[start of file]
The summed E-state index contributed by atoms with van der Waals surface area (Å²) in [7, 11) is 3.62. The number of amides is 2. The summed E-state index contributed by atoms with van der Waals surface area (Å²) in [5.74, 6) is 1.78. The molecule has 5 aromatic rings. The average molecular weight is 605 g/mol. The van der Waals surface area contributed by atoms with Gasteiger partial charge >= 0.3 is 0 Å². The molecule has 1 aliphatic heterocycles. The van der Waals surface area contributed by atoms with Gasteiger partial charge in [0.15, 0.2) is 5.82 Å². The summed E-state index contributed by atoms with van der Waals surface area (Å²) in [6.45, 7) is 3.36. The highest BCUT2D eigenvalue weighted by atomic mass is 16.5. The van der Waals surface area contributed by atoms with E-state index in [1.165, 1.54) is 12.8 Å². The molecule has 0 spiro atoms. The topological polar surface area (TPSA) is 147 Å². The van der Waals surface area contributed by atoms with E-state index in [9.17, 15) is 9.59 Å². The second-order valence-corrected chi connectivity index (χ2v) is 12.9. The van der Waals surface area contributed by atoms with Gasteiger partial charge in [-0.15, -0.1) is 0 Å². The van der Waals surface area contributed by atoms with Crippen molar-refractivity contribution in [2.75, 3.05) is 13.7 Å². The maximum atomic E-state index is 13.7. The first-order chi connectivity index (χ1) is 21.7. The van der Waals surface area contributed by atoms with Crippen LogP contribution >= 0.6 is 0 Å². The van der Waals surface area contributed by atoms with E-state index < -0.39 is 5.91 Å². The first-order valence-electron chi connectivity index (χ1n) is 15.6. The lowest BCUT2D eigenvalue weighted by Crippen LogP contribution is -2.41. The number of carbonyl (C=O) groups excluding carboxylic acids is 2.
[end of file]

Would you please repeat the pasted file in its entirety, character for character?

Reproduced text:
The summed E-state index contributed by atoms with van der Waals surface area (Å²) in [7, 11) is 3.62. The number of amides is 2. The summed E-state index contributed by atoms with van der Waals surface area (Å²) in [5.74, 6) is 1.78. The molecule has 5 aromatic rings. The average molecular weight is 605 g/mol. The van der Waals surface area contributed by atoms with Gasteiger partial charge >= 0.3 is 0 Å². The molecule has 1 aliphatic heterocycles. The van der Waals surface area contributed by atoms with Gasteiger partial charge in [0.15, 0.2) is 5.82 Å². The summed E-state index contributed by atoms with van der Waals surface area (Å²) in [6.45, 7) is 3.36. The highest BCUT2D eigenvalue weighted by atomic mass is 16.5. The van der Waals surface area contributed by atoms with E-state index in [1.165, 1.54) is 12.8 Å². The molecule has 0 spiro atoms. The topological polar surface area (TPSA) is 147 Å². The van der Waals surface area contributed by atoms with E-state index in [9.17, 15) is 9.59 Å². The second-order valence-corrected chi connectivity index (χ2v) is 12.9. The van der Waals surface area contributed by atoms with Gasteiger partial charge in [-0.15, -0.1) is 0 Å². The van der Waals surface area contributed by atoms with Crippen molar-refractivity contribution in [2.75, 3.05) is 13.7 Å². The maximum atomic E-state index is 13.7. The first-order chi connectivity index (χ1) is 21.7. The van der Waals surface area contributed by atoms with Crippen LogP contribution >= 0.6 is 0 Å². The van der Waals surface area contributed by atoms with E-state index < -0.39 is 5.91 Å². The first-order valence-electron chi connectivity index (χ1n) is 15.6. The lowest BCUT2D eigenvalue weighted by Crippen LogP contribution is -2.41. The number of carbonyl (C=O) groups excluding carboxylic acids is 2.